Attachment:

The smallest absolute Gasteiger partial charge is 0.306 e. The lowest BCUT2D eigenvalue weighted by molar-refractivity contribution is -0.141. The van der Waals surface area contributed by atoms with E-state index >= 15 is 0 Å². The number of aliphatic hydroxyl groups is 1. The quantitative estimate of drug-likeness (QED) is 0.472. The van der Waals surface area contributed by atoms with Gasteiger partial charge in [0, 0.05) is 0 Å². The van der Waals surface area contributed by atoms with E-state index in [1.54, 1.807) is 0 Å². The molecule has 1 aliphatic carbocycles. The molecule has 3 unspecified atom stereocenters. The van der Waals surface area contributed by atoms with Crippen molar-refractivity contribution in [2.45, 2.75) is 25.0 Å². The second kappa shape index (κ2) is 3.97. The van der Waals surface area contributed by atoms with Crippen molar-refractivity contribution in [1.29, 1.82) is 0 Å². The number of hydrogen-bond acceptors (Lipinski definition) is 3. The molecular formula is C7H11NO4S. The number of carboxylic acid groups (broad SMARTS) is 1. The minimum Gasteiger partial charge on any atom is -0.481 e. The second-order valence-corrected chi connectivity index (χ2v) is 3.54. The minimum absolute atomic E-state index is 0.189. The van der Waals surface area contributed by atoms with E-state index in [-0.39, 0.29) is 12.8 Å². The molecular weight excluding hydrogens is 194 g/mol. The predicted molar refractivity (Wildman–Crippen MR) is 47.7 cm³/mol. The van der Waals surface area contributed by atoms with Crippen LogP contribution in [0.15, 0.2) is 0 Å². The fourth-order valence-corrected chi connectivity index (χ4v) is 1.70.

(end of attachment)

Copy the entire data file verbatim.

The smallest absolute Gasteiger partial charge is 0.306 e. The lowest BCUT2D eigenvalue weighted by molar-refractivity contribution is -0.141. The van der Waals surface area contributed by atoms with E-state index >= 15 is 0 Å². The number of aliphatic hydroxyl groups is 1. The quantitative estimate of drug-likeness (QED) is 0.472. The van der Waals surface area contributed by atoms with Gasteiger partial charge in [0, 0.05) is 0 Å². The van der Waals surface area contributed by atoms with E-state index in [1.54, 1.807) is 0 Å². The molecule has 1 aliphatic carbocycles. The molecule has 3 unspecified atom stereocenters. The van der Waals surface area contributed by atoms with Crippen molar-refractivity contribution in [2.45, 2.75) is 25.0 Å². The second kappa shape index (κ2) is 3.97. The van der Waals surface area contributed by atoms with Crippen molar-refractivity contribution in [1.29, 1.82) is 0 Å². The number of hydrogen-bond acceptors (Lipinski definition) is 3. The molecular formula is C7H11NO4S. The number of carboxylic acid groups (broad SMARTS) is 1. The minimum Gasteiger partial charge on any atom is -0.481 e. The second-order valence-corrected chi connectivity index (χ2v) is 3.54. The minimum absolute atomic E-state index is 0.189. The van der Waals surface area contributed by atoms with E-state index in [-0.39, 0.29) is 12.8 Å². The molecular weight excluding hydrogens is 194 g/mol. The predicted molar refractivity (Wildman–Crippen MR) is 47.7 cm³/mol. The van der Waals surface area contributed by atoms with Crippen LogP contribution in [0.15, 0.2) is 0 Å². The fourth-order valence-corrected chi connectivity index (χ4v) is 1.70.